Over recent years, with social media’s influence on the up and up, and the role of traditional journalism being questioned, it can sometimes be a challenge to demonstrate the value of PR to organisations.
While having a few journalist contacts and a strong Twitter following might be enough for some companies, having an agency as an additional arm to the business can offer far more opportunities than those provided by the more old-school approach to PR. This is often simply because it’s easier for a group of professionals to stay abreast of new routes to market and because there’s strength in numbers – the contacts of several people will naturally outnumber the contacts of one, or even a small team. But with budget constraints, often PR and communications are the first to be considered for cuts, making it even more crucial to be able to show our worth in the form of measurable outcomes.
Unfortunately this is unlikely to change in 2018. Social media is still influential (obviously), but it should be viewed as an additional factor that complements and amplifies the traditional tiers of PR coverage and the more emerging methods of influencing your audience. Depending on your clients’ goals, social media can be a tricky nut to crack. What is likely to change in 2018 are the tools that we have to demonstrate our value and highlight our results.
In this day and age, data is everything. Everyone’s heard of big data – many agencies are likely working with third party companies who are best placed to provide such ‘big data’, like email lists (side note – it remains to be seen how this will change come 25 May 2018 when GDPR goes into effect).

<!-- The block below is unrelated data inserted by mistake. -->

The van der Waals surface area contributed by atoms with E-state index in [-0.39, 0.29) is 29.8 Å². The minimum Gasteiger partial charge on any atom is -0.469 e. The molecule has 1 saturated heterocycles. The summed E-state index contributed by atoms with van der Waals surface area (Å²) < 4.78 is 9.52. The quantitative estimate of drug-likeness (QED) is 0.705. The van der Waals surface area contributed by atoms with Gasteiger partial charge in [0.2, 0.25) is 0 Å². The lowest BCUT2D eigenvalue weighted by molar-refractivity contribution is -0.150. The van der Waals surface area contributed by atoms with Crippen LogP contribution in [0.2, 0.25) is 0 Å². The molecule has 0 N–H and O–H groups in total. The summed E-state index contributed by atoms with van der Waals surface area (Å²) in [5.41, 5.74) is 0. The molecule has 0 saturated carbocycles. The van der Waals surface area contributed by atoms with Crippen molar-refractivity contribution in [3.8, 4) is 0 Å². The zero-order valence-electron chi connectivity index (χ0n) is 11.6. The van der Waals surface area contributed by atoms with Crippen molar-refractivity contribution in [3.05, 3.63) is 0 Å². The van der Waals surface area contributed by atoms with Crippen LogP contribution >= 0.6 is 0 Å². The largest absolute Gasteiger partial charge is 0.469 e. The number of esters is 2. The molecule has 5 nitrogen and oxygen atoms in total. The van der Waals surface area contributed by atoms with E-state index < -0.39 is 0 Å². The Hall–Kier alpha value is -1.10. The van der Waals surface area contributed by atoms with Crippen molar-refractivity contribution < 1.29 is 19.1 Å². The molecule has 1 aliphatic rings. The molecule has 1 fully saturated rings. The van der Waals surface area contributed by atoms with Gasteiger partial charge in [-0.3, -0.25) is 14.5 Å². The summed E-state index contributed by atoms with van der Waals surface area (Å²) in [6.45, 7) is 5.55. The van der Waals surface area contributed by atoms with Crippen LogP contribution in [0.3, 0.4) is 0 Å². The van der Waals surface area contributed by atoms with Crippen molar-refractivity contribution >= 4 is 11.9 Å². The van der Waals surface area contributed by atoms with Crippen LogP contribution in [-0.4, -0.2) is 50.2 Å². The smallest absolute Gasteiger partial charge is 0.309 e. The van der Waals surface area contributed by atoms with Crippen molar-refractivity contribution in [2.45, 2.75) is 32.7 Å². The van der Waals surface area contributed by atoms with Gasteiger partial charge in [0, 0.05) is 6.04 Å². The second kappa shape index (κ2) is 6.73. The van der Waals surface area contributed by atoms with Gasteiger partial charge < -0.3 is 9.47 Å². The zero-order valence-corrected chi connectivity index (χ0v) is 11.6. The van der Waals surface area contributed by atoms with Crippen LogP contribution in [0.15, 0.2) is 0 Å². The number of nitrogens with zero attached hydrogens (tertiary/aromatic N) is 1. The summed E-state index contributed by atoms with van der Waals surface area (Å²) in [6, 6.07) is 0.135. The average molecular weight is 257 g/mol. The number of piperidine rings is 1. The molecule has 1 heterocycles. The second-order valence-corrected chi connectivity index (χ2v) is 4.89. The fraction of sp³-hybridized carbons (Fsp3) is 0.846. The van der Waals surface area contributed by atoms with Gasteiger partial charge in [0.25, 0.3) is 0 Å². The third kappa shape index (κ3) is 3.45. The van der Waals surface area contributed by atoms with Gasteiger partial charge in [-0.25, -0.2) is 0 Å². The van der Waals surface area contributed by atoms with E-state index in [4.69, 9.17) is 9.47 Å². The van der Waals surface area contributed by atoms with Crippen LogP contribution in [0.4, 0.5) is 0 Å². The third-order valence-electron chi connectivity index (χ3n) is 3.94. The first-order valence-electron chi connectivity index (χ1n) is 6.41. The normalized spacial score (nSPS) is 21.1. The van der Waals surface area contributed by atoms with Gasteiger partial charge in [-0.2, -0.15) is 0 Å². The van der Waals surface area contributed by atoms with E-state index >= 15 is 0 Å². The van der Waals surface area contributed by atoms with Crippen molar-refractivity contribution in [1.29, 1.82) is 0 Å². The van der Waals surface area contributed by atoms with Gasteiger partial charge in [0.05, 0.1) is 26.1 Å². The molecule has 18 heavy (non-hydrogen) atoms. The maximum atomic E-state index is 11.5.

But how many of us are comfortable when it comes to analysing data? I’m not just talking about knowing that it’s good if the graph goes up and that bigger bars are better. In the 21st Century, we all need to be data scientists. The tools to provide detailed, up to the minute analyses are available, and they’re getting more advanced, more fool-proof, and more affordable every day (although this shouldn’t come as a surprise, as articles on this topic have been coming out since 2016).
This access to data is going to expand the market for PR measurement tools, allowing us to use technology in order to provide quantifiable outcomes. While there are many tasks that need to be undertaken in order to establish strong foundations that don’t necessarily lead to measurable outcomes, adopting data-driven content, marketing strategies, advanced social and web analytics, and client relationship management (CRM) systems will help us prove value and make it easier to give (or get) credit where credit is due.
Praise the PR gods!
The Futuristic Side of Data
Some of the best advances in data can be seen in the artificial intelligence that will become commonplace in the not-so-distant future (no surprise that I’d touch on this, I know).
Platforms that use machine learning are important tools in every aspect of digital and data-focused public relations, from using chatbots to improve client communications, and creating more refined and targeted content, to predicting the scale of crises. So in the next year, get used to terms such as natural language processing, deep learning techniques, predictive analytics, text mining and advanced attribution.
The Bottom Line
As PR pros, we need to stay ahead in these areas; data will be key to success. It is no longer acceptable to get away with saying you’re “not very good at maths”. In order to excel in this field, you need to brush up on your statistics. Make this year the year that you incorporate training courses on data management or analysis. Or consider meeting up with that company who contacted you advertising their new data tool. Your clients, and your future self, will thank you for it.